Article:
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Westminster Column - 29 September 2010


This week Ed Miliband was elected leader of the Labour Party. Firstly let me convey my congratulations to him.

Of course a good Opposition is not one that opposes everything the Government does, rather a good Opposition is one that works constructively with Government - whilst making clear on which areas it disagrees. What is significant about his victory is that he wasn’t the choice of his MPs, wasn’t the choice of Labour Party members but was put in to power by union votes. This does not bode well and in many ways looks like a great leap backwards for the Labour party and I hope that Mr Miliband doesn't find himself beholden to the unions in the coming months.

The biggest challenge our country faces is dealing with the record debts left to us after more than a decade of Labour's irresponsibility. The cuts the Government are being forced to make are Labour's legacy. They doubled the national debt and left us with the biggest deficit in the G20. We have to clean up Labour's mess to get the economy moving. But for the past five months all we've heard from Labour is knee-jerk opposition, so now's the time for Mr Miliband to speak up and tell us how he'd cut the deficit. He promised us a Labour spending plan before the spending review, now we'd all like to see it.

Mr Miliband told us in his speech this week that he will show humility. He told us that he understands how angry we are that Labour said they had abolished boom and bust. But first he needs to realise that it was not the statement which annoyed us but rather the fact that Labour presided over a huge boom and bust and indeed helped engineer it. They wish to blame the global economy and the US credit crunch, but the UK credit crunch was made in Britain by British Regulators and by the Bank of England under the supervision of Labour Chancellors. Northern Rock, Bradford and Bingley, HBOS and Alliance and Leicester were UK banks supervised by Mr Brown’s very own design of banking regulator.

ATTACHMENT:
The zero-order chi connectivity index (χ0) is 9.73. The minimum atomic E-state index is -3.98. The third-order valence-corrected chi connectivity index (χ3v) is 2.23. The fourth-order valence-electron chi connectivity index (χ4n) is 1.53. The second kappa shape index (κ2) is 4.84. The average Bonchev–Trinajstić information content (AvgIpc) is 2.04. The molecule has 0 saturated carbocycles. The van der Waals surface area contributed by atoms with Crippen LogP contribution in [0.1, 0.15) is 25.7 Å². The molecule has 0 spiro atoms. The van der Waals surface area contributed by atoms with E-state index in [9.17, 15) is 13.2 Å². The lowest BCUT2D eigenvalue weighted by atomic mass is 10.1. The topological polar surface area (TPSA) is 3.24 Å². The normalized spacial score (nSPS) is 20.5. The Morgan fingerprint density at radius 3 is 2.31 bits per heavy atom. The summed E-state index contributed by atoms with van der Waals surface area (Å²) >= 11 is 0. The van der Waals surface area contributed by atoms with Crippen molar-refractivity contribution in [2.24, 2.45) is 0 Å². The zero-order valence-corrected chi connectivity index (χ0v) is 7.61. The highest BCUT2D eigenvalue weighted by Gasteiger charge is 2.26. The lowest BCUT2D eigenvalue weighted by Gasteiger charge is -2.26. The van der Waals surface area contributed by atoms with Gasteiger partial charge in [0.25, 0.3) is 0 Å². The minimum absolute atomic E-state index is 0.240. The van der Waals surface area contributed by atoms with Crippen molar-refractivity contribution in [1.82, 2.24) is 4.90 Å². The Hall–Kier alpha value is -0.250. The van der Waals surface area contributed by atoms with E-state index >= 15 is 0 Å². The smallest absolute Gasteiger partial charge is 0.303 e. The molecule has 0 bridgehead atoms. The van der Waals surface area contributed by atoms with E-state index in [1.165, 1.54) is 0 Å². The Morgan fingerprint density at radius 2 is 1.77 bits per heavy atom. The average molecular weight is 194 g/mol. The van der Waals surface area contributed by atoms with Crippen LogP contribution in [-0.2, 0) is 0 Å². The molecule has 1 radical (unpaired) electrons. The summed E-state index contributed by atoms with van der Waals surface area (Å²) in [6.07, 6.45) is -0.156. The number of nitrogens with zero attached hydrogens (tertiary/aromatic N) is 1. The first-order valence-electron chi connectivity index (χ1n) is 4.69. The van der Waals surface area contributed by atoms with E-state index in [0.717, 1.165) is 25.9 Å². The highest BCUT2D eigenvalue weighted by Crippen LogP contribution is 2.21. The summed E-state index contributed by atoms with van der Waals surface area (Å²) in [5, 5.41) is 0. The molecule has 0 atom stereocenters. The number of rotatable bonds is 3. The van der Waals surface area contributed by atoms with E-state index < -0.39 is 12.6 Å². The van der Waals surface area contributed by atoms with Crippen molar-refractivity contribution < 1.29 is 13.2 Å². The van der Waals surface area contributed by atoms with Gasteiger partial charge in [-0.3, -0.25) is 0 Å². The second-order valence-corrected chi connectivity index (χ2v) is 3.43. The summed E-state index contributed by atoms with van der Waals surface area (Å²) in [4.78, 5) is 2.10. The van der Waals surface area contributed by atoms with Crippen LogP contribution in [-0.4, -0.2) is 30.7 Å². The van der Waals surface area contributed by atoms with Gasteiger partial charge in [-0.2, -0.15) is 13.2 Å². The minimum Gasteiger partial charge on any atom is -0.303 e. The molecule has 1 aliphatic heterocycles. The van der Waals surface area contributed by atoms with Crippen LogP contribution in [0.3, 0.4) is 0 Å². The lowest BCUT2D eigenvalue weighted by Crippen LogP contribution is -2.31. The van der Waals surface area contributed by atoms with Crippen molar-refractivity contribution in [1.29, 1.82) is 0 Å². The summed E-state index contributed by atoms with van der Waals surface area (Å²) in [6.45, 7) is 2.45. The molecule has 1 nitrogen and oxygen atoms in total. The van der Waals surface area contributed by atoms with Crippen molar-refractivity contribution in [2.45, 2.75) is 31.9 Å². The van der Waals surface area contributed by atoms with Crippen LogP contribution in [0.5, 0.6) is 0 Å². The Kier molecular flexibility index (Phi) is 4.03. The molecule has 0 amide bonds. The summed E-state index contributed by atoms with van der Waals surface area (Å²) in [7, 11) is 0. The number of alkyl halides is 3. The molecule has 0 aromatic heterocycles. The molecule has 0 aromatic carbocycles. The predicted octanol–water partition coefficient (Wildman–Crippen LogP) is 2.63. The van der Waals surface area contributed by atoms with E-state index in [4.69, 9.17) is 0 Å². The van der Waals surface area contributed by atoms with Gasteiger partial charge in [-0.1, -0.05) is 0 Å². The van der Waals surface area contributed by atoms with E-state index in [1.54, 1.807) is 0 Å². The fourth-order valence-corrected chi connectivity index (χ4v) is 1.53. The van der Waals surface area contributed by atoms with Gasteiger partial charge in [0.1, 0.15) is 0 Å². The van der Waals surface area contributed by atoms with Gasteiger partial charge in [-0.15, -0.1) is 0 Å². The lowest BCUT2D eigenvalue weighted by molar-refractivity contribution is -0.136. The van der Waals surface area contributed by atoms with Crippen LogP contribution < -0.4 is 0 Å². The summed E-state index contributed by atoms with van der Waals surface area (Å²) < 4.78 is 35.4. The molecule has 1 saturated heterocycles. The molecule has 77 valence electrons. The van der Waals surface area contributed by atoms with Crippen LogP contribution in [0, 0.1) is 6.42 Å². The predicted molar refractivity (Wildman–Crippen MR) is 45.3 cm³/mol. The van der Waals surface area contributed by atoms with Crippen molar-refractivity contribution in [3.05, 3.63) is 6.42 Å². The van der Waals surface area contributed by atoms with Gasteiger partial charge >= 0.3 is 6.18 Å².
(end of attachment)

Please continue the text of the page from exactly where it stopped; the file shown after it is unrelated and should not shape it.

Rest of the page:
The new Labour leader has a clear choice: he can either serve the national interest by joining us in setting out how he would cut the deficit, or he can stand on the sidelines and refuse to engage with the biggest challenge facing Britain in decades.

Elsewhere, this weekend sees the start of the Conservative Party Conference which is this year being held in Birmingham. The party will hold its autumn event at The ICC from 3 – 6 October, welcoming an estimated 14,000 delegates. Hosting the conference provides a fantastic opportunity to promote the city as a great business and leisure destination. When the conference was last held in Birmingham two years ago it contributed an estimated £28 million in economic and media impact. I have no doubt that the city and local economy will benefit even more in 2010.



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